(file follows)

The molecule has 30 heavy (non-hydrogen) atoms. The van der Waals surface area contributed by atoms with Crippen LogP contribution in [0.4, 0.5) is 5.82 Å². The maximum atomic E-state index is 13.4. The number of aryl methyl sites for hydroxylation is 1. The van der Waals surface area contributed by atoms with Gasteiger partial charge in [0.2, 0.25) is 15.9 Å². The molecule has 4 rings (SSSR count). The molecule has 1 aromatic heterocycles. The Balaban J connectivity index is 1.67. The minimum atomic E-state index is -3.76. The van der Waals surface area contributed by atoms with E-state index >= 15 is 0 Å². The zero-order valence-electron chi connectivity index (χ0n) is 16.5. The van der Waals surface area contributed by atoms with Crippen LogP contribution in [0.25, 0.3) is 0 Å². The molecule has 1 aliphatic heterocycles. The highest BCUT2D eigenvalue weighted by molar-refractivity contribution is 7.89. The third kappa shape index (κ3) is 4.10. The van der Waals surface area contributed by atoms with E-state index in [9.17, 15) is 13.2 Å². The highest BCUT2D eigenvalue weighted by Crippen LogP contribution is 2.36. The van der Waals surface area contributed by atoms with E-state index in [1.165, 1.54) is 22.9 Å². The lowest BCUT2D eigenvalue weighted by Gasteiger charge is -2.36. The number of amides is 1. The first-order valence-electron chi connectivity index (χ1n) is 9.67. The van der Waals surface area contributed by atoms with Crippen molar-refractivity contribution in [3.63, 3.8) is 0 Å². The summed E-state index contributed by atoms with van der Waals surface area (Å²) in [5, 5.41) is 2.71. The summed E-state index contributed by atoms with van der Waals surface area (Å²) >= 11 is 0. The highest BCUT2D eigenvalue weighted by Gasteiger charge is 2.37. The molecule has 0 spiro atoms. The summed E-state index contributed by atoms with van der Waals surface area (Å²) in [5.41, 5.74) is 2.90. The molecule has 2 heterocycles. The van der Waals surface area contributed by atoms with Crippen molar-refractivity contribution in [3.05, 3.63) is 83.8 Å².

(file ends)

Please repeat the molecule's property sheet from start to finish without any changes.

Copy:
The molecule has 30 heavy (non-hydrogen) atoms. The van der Waals surface area contributed by atoms with Crippen LogP contribution in [0.4, 0.5) is 5.82 Å². The maximum atomic E-state index is 13.4. The number of aryl methyl sites for hydroxylation is 1. The van der Waals surface area contributed by atoms with Gasteiger partial charge in [0.2, 0.25) is 15.9 Å². The molecule has 4 rings (SSSR count). The molecule has 1 aromatic heterocycles. The Balaban J connectivity index is 1.67. The minimum atomic E-state index is -3.76. The van der Waals surface area contributed by atoms with E-state index >= 15 is 0 Å². The zero-order valence-electron chi connectivity index (χ0n) is 16.5. The van der Waals surface area contributed by atoms with Crippen LogP contribution in [0.25, 0.3) is 0 Å². The molecule has 1 aliphatic heterocycles. The highest BCUT2D eigenvalue weighted by molar-refractivity contribution is 7.89. The third kappa shape index (κ3) is 4.10. The van der Waals surface area contributed by atoms with E-state index in [9.17, 15) is 13.2 Å². The highest BCUT2D eigenvalue weighted by Crippen LogP contribution is 2.36. The van der Waals surface area contributed by atoms with E-state index in [1.165, 1.54) is 22.9 Å². The lowest BCUT2D eigenvalue weighted by Gasteiger charge is -2.36. The number of amides is 1. The first-order valence-electron chi connectivity index (χ1n) is 9.67. The van der Waals surface area contributed by atoms with Crippen molar-refractivity contribution in [3.63, 3.8) is 0 Å². The summed E-state index contributed by atoms with van der Waals surface area (Å²) in [5, 5.41) is 2.71. The summed E-state index contributed by atoms with van der Waals surface area (Å²) >= 11 is 0. The highest BCUT2D eigenvalue weighted by Gasteiger charge is 2.37. The molecule has 0 spiro atoms. The summed E-state index contributed by atoms with van der Waals surface area (Å²) in [5.41, 5.74) is 2.90. The molecule has 2 heterocycles. The van der Waals surface area contributed by atoms with Crippen molar-refractivity contribution in [3.05, 3.63) is 83.8 Å².